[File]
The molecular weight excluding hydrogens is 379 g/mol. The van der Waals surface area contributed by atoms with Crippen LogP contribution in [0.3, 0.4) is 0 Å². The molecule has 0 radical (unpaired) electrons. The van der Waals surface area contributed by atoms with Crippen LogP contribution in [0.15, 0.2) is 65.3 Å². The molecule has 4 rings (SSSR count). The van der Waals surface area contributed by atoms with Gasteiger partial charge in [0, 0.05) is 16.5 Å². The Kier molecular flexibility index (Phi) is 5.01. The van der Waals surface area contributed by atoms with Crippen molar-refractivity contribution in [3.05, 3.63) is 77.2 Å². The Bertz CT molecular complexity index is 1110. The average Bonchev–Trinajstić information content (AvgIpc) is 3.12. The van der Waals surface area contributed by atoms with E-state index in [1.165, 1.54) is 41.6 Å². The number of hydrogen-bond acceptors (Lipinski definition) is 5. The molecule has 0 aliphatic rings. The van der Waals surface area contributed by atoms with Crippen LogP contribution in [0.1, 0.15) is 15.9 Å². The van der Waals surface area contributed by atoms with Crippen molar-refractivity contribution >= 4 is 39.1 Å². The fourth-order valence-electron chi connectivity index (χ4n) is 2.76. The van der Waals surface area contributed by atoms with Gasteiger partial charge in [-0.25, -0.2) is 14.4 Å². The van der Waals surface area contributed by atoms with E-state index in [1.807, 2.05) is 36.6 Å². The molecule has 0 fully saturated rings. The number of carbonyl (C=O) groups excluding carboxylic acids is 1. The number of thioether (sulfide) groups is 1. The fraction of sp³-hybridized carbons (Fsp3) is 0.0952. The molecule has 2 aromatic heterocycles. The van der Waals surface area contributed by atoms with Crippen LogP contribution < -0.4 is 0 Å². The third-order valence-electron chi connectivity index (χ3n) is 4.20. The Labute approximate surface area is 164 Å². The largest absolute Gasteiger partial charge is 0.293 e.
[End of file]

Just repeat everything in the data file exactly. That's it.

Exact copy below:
The molecular weight excluding hydrogens is 379 g/mol. The van der Waals surface area contributed by atoms with Crippen LogP contribution in [0.3, 0.4) is 0 Å². The molecule has 0 radical (unpaired) electrons. The van der Waals surface area contributed by atoms with Crippen LogP contribution in [0.15, 0.2) is 65.3 Å². The molecule has 4 rings (SSSR count). The van der Waals surface area contributed by atoms with Gasteiger partial charge in [0, 0.05) is 16.5 Å². The Kier molecular flexibility index (Phi) is 5.01. The van der Waals surface area contributed by atoms with Crippen molar-refractivity contribution in [3.05, 3.63) is 77.2 Å². The Bertz CT molecular complexity index is 1110. The average Bonchev–Trinajstić information content (AvgIpc) is 3.12. The van der Waals surface area contributed by atoms with E-state index in [1.165, 1.54) is 41.6 Å². The number of hydrogen-bond acceptors (Lipinski definition) is 5. The molecule has 0 aliphatic rings. The van der Waals surface area contributed by atoms with Crippen LogP contribution in [0.1, 0.15) is 15.9 Å². The van der Waals surface area contributed by atoms with Crippen molar-refractivity contribution >= 4 is 39.1 Å². The fourth-order valence-electron chi connectivity index (χ4n) is 2.76. The van der Waals surface area contributed by atoms with Gasteiger partial charge in [-0.25, -0.2) is 14.4 Å². The van der Waals surface area contributed by atoms with E-state index in [1.807, 2.05) is 36.6 Å². The molecule has 0 fully saturated rings. The number of carbonyl (C=O) groups excluding carboxylic acids is 1. The number of thioether (sulfide) groups is 1. The fraction of sp³-hybridized carbons (Fsp3) is 0.0952. The molecule has 2 aromatic heterocycles. The van der Waals surface area contributed by atoms with Crippen LogP contribution < -0.4 is 0 Å². The third-order valence-electron chi connectivity index (χ3n) is 4.20. The Labute approximate surface area is 164 Å². The largest absolute Gasteiger partial charge is 0.293 e.